Where can You find a lawyer who can help You with the purchase as a non-resident?
I do work with some excellent lawyers who are familiar with the intricacies of working with non-residents and I will be happy to recommend them.
As with any investment, it’s important to contact your accountant to understand fully how the purchase or sale of a property in Canada will affect you from a tax perspective. The following is meant to be a guideline only:
Non-Canadian citizens and non-permanent residents of Canada buying a property in the Toronto region must pay a 15% tax on closing. Click here to read more about the Non-Resident Speculation Tax.
When buying a property in Toronto, foreign buyers pay the same land transfer taxes as Canadian residents. First time home buyers who plan to use the purchase as their primary residence may be eligible for land transfer tax rebates.
There are also tax implications for non-residents when selling a property. There are forms, processes and penalties for not complying with Canada Revenue Agency (CRA)’s rules. Full details of the tax implications for non-residents selling property can be found on the CRA website though you should contact your accountant to understand the tax implications of selling a property in Toronto as a non-resident.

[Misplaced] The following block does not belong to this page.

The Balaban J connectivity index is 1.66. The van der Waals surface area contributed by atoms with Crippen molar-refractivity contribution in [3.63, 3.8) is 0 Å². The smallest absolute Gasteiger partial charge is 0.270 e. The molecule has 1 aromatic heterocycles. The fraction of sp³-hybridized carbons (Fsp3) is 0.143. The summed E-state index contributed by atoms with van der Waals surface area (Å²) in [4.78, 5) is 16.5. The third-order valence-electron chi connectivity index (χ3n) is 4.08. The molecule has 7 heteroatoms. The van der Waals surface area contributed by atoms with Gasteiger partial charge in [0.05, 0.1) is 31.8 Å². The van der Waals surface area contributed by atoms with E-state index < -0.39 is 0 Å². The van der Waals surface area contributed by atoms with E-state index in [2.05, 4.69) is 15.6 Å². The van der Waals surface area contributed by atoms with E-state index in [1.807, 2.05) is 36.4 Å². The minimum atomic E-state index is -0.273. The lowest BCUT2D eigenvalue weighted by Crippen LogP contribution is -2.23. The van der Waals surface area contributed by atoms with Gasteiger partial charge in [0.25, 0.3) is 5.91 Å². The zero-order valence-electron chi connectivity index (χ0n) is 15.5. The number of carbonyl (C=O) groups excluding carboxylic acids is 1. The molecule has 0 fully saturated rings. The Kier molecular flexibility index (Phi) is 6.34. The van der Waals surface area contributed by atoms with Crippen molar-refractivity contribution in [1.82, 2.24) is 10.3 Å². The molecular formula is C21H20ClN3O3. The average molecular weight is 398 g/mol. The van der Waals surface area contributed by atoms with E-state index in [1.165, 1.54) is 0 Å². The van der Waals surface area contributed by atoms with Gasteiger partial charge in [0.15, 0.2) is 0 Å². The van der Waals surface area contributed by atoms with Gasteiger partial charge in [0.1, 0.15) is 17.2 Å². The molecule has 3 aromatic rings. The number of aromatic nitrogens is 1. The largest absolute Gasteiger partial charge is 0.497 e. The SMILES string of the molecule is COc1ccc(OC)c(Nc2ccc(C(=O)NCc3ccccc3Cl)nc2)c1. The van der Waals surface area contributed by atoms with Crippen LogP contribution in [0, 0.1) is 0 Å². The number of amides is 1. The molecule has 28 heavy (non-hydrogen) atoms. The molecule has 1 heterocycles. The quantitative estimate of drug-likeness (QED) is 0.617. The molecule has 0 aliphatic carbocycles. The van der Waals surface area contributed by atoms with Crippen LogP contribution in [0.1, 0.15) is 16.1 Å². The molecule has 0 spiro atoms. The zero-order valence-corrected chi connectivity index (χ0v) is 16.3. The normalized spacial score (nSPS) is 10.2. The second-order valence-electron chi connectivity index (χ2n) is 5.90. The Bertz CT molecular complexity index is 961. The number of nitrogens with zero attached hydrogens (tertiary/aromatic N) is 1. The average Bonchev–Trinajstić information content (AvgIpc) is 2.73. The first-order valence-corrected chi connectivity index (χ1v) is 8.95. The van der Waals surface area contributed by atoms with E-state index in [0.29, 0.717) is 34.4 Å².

Here are the costs you need to be prepared to pay when buying a property in Canada.
- Deposit (usually 5% of the purchase price in Toronto, paid within 24 hours of your offer being accepted)
- Property Appraisal ($400- $500, often paid by the lender)
- Home Inspection ($400-$600, paid to the home inspection company at the time of the inspection)
- Balance of the Purchase Price – the purchase price less your initial deposit. Usually, the bulk will come from your lender and become your mortgage.
- Legal Fees – amount varies depending on purchase price and lawyer (approximately $1,800 for a $500,000 purchase)
- Title Insurance – sometimes included in your legal fees ($250-$400)
- Mortgage Broker Commission – if applicable, usually paid by the lender
- Property Survey – if required ($1,000-$2,000)
- Non-Resident Speculation Tax – 15% of the purchase price
- Ontario Land Transfer Tax – varies depending on purchase price
- Toronto Land Transfer Tax (varies depending on purchase price
- Property Tax Adjustment – reimbursement to Seller of property taxes they paid beyond the closing date
- HST – generally only applicable on new construction condos and houses
- Tarion Warranty Fees – warranty on new construction condos and houses only, not resale,
- Provincial Sales Tax – only applicable on chattels purchased from vendor (amount varies)
- Adjustments for Utilities/Condo Fees/etc. – reimbursement to Seller for prepaid utilities, etc.
It’s sometimes difficult (and more expensive) for non-residents to obtain insurance for an investment property. Given that proof of home insurance is required to obtain a mortgage, this is an important factor to consider. If you’re looking to buy a Toronto investment property, make sure to get insurance quotes and information before making an offer.
I am currently working with a few builders on their Pre-Construction Sales, and if You would be interested, I would like to share the details of the same.
Please feel free to reach out to me via this email, or on my direct line at 416 543 4198